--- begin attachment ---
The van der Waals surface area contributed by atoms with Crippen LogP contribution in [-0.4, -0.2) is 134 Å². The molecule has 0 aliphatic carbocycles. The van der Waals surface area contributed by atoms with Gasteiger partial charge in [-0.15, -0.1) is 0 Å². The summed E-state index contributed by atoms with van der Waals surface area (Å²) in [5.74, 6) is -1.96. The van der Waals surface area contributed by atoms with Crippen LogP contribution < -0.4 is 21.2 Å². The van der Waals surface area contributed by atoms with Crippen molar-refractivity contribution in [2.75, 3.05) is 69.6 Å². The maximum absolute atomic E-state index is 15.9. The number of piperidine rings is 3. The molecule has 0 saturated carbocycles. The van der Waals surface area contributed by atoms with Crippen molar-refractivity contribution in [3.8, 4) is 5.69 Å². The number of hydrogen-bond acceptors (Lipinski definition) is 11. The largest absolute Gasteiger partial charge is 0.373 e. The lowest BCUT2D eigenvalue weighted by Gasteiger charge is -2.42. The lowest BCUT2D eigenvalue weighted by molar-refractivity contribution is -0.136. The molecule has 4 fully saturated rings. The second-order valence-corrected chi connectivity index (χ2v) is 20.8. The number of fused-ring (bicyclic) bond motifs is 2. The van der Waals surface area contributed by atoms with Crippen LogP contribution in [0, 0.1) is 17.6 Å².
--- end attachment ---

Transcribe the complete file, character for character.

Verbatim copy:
The van der Waals surface area contributed by atoms with Crippen LogP contribution in [-0.4, -0.2) is 134 Å². The molecule has 0 aliphatic carbocycles. The van der Waals surface area contributed by atoms with Gasteiger partial charge in [-0.15, -0.1) is 0 Å². The summed E-state index contributed by atoms with van der Waals surface area (Å²) in [5.74, 6) is -1.96. The van der Waals surface area contributed by atoms with Crippen LogP contribution < -0.4 is 21.2 Å². The van der Waals surface area contributed by atoms with Crippen molar-refractivity contribution in [2.75, 3.05) is 69.6 Å². The maximum absolute atomic E-state index is 15.9. The number of piperidine rings is 3. The molecule has 0 saturated carbocycles. The van der Waals surface area contributed by atoms with Crippen molar-refractivity contribution in [3.8, 4) is 5.69 Å². The number of hydrogen-bond acceptors (Lipinski definition) is 11. The largest absolute Gasteiger partial charge is 0.373 e. The lowest BCUT2D eigenvalue weighted by Gasteiger charge is -2.42. The lowest BCUT2D eigenvalue weighted by molar-refractivity contribution is -0.136. The molecule has 4 fully saturated rings. The second-order valence-corrected chi connectivity index (χ2v) is 20.8. The number of fused-ring (bicyclic) bond motifs is 2. The van der Waals surface area contributed by atoms with Crippen LogP contribution in [0, 0.1) is 17.6 Å².